It’s not too often I get excited about a movie that I’m almost certain will fail the Bechdel Test. But in the new space thriller “Gravity,” I just might be. It’s been another predictable summer of dudes blowing up shit at the box office. Superheroes, soldiers and spectacularly stupid stuff have crammed the theaters. The two movies I was most interested in seeing (“The Bling Ring,” “The Heat”) I missed because I’d rather spend my weekends supporting shows with amazing female casts (“Orange Is the New Black,” “Orphan Black,” “The Fosters”) that are the rule, not the exception. Don’t worry, I’ll catch those movies on Red Box of Netflix or whatever some lazy Sunday afternoon in the future. p.s. I did see “The Conjuring” in the theater which was quite good with an amazing cast and did pass Bechdel’s Test because talking with another woman about a demonic ghost totally counts.
But for now only one trailer has me most mesmerized and ready to perhaps head back into the theater. It’s “Gravity” a lost-in-space drama about two astronauts literally adrift. If you check out the on-screen cast it’s only Sandra Bullock and George Clooney. Like, no kidding, those are the only two characters in this piece. The film is from director Alfonso Cuarón, the man behind “A Little Princess,” “Y Tu Mamá También,” “Harry Potter and the Prisoner of Azkaban” and “Children of Men.” And fucking hell trailer makes it look like your worst nightmare. If it’s possible to feel claustrophobic in the endless expanse of space, these clips do it.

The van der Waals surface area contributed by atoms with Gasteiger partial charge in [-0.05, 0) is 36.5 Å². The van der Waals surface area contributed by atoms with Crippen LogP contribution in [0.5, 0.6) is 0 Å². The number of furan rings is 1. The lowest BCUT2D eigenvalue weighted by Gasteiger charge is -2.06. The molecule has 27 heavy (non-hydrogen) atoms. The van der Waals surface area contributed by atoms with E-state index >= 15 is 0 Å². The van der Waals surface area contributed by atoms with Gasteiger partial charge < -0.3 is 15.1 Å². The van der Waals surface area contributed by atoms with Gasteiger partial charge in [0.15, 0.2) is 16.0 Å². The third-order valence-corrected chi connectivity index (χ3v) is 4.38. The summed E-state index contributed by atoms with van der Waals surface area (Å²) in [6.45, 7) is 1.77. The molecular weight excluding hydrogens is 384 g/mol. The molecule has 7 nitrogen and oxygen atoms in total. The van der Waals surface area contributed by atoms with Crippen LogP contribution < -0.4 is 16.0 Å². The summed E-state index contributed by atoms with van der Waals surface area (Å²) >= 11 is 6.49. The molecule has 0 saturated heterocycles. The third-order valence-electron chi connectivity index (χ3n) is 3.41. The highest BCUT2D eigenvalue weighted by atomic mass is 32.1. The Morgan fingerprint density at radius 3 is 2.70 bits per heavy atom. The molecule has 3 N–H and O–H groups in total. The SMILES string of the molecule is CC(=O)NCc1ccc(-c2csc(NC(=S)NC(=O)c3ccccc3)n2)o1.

At Comic-Con, Cuarón told the press he got predictably sexist pushback from the industry about having a female lead. Like, why do we even need one? This is a movie about space, chicks don’t need to be in space. A report from Women in Hollywood quotes him as saying:
When I finished the script, there were voices that were saying, 'well, we should change it to a male lead.' Obviously they were not powerful enough voices, because we got away with it. But the sad thing is that there is still that tendency.You know, of all the genres, women have actually done quite well for themselves in science fiction. Think Ripley in the “Alien” franchise, think Sarah Connor in “Terminator” franchise, think Dana Scully in “The X-Files,” hell, Princess fucking Leia!
So while this movie more than likely will fail Bechdel’s golden rule about having two named female characters who take to one another about something other than a man, I think it will still advance our presence on that final frontier.